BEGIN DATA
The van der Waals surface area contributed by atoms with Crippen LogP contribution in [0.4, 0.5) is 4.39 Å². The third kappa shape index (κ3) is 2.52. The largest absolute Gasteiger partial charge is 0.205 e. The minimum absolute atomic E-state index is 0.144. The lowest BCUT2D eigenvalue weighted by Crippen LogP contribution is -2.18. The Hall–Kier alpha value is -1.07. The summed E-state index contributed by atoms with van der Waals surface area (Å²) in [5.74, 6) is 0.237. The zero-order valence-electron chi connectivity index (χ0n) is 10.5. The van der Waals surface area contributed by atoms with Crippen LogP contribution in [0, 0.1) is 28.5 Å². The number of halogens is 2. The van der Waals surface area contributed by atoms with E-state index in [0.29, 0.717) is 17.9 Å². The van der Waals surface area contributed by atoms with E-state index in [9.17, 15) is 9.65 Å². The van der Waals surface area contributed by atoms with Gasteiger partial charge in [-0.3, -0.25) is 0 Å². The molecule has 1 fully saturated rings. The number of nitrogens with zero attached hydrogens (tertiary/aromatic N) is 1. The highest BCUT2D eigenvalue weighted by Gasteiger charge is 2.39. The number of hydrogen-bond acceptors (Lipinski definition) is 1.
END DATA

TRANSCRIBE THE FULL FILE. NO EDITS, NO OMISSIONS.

The van der Waals surface area contributed by atoms with Crippen LogP contribution in [0.4, 0.5) is 4.39 Å². The third kappa shape index (κ3) is 2.52. The largest absolute Gasteiger partial charge is 0.205 e. The minimum absolute atomic E-state index is 0.144. The lowest BCUT2D eigenvalue weighted by Crippen LogP contribution is -2.18. The Hall–Kier alpha value is -1.07. The summed E-state index contributed by atoms with van der Waals surface area (Å²) in [5.74, 6) is 0.237. The zero-order valence-electron chi connectivity index (χ0n) is 10.5. The van der Waals surface area contributed by atoms with Crippen LogP contribution in [0, 0.1) is 28.5 Å². The number of halogens is 2. The van der Waals surface area contributed by atoms with E-state index in [0.29, 0.717) is 17.9 Å². The van der Waals surface area contributed by atoms with E-state index in [9.17, 15) is 9.65 Å². The van der Waals surface area contributed by atoms with Gasteiger partial charge in [-0.3, -0.25) is 0 Å². The molecule has 1 fully saturated rings. The number of nitrogens with zero attached hydrogens (tertiary/aromatic N) is 1. The highest BCUT2D eigenvalue weighted by Gasteiger charge is 2.39. The number of hydrogen-bond acceptors (Lipinski definition) is 1.